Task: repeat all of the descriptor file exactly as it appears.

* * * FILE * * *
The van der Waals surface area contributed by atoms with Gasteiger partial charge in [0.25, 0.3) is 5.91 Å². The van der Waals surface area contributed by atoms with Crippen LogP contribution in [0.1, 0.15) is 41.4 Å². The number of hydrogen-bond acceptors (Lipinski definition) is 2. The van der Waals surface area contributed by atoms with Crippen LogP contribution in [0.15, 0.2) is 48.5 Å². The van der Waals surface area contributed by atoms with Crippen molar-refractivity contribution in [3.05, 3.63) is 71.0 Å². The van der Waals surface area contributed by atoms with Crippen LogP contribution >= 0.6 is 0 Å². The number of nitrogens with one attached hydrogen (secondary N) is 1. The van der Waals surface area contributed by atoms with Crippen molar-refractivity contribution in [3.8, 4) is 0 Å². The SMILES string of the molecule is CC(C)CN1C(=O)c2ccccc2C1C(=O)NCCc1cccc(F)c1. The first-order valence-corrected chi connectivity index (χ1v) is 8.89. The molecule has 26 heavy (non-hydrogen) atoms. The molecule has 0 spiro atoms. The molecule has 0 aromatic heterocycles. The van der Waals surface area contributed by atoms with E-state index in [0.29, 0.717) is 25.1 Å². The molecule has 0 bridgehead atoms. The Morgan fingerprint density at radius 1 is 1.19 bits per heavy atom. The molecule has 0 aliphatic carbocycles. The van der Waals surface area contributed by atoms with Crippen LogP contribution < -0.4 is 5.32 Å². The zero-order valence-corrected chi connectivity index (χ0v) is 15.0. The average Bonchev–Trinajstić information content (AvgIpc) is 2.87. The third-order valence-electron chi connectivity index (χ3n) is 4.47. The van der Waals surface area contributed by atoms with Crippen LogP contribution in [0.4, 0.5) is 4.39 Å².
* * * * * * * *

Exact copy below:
The van der Waals surface area contributed by atoms with Gasteiger partial charge in [0.25, 0.3) is 5.91 Å². The van der Waals surface area contributed by atoms with Crippen LogP contribution in [0.1, 0.15) is 41.4 Å². The number of hydrogen-bond acceptors (Lipinski definition) is 2. The van der Waals surface area contributed by atoms with Crippen LogP contribution in [0.15, 0.2) is 48.5 Å². The van der Waals surface area contributed by atoms with Crippen molar-refractivity contribution in [3.05, 3.63) is 71.0 Å². The van der Waals surface area contributed by atoms with Crippen LogP contribution >= 0.6 is 0 Å². The number of nitrogens with one attached hydrogen (secondary N) is 1. The van der Waals surface area contributed by atoms with Crippen molar-refractivity contribution in [3.8, 4) is 0 Å². The SMILES string of the molecule is CC(C)CN1C(=O)c2ccccc2C1C(=O)NCCc1cccc(F)c1. The first-order valence-corrected chi connectivity index (χ1v) is 8.89. The molecule has 26 heavy (non-hydrogen) atoms. The molecule has 0 spiro atoms. The molecule has 0 aromatic heterocycles. The van der Waals surface area contributed by atoms with E-state index in [0.29, 0.717) is 25.1 Å². The molecule has 0 bridgehead atoms. The Morgan fingerprint density at radius 1 is 1.19 bits per heavy atom. The molecule has 0 aliphatic carbocycles. The van der Waals surface area contributed by atoms with Crippen LogP contribution < -0.4 is 5.32 Å². The zero-order valence-corrected chi connectivity index (χ0v) is 15.0. The average Bonchev–Trinajstić information content (AvgIpc) is 2.87. The third-order valence-electron chi connectivity index (χ3n) is 4.47. The van der Waals surface area contributed by atoms with Crippen LogP contribution in [0.4, 0.5) is 4.39 Å².